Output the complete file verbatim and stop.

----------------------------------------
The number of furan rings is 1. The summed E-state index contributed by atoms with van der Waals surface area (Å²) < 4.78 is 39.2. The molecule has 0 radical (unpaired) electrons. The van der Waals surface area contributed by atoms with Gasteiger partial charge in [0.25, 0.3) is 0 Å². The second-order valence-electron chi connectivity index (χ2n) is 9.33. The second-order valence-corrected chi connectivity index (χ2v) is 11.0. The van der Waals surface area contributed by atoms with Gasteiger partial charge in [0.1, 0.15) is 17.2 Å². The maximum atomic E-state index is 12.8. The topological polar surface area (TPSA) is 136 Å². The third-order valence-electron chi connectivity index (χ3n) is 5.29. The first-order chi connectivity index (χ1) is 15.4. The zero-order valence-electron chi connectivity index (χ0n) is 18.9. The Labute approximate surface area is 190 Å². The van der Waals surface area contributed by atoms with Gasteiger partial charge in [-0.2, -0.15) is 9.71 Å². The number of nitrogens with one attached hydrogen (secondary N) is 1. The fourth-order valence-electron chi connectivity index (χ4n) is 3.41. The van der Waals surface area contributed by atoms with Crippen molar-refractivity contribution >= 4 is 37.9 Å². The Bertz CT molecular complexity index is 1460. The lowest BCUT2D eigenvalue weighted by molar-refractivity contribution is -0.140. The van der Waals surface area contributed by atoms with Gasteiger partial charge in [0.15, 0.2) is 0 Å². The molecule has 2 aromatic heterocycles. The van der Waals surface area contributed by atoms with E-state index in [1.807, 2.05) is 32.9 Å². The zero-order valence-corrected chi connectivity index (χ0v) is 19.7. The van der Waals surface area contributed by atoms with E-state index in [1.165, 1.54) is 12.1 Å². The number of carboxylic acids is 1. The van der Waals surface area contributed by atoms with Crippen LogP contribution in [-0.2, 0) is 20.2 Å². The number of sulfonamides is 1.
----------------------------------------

The number of furan rings is 1. The summed E-state index contributed by atoms with van der Waals surface area (Å²) < 4.78 is 39.2. The molecule has 0 radical (unpaired) electrons. The van der Waals surface area contributed by atoms with Gasteiger partial charge in [0.25, 0.3) is 0 Å². The second-order valence-electron chi connectivity index (χ2n) is 9.33. The second-order valence-corrected chi connectivity index (χ2v) is 11.0. The van der Waals surface area contributed by atoms with Gasteiger partial charge in [0.1, 0.15) is 17.2 Å². The maximum atomic E-state index is 12.8. The topological polar surface area (TPSA) is 136 Å². The third-order valence-electron chi connectivity index (χ3n) is 5.29. The first-order chi connectivity index (χ1) is 15.4. The zero-order valence-electron chi connectivity index (χ0n) is 18.9. The Labute approximate surface area is 190 Å². The van der Waals surface area contributed by atoms with Gasteiger partial charge in [-0.2, -0.15) is 9.71 Å². The number of nitrogens with one attached hydrogen (secondary N) is 1. The fourth-order valence-electron chi connectivity index (χ4n) is 3.41. The van der Waals surface area contributed by atoms with Crippen molar-refractivity contribution >= 4 is 37.9 Å². The Bertz CT molecular complexity index is 1460. The lowest BCUT2D eigenvalue weighted by molar-refractivity contribution is -0.140. The van der Waals surface area contributed by atoms with Gasteiger partial charge in [0.15, 0.2) is 0 Å². The molecule has 2 aromatic heterocycles. The van der Waals surface area contributed by atoms with E-state index in [1.807, 2.05) is 32.9 Å². The zero-order valence-corrected chi connectivity index (χ0v) is 19.7. The van der Waals surface area contributed by atoms with E-state index in [1.165, 1.54) is 12.1 Å². The number of carboxylic acids is 1. The van der Waals surface area contributed by atoms with Crippen LogP contribution in [-0.2, 0) is 20.2 Å². The number of sulfonamides is 1.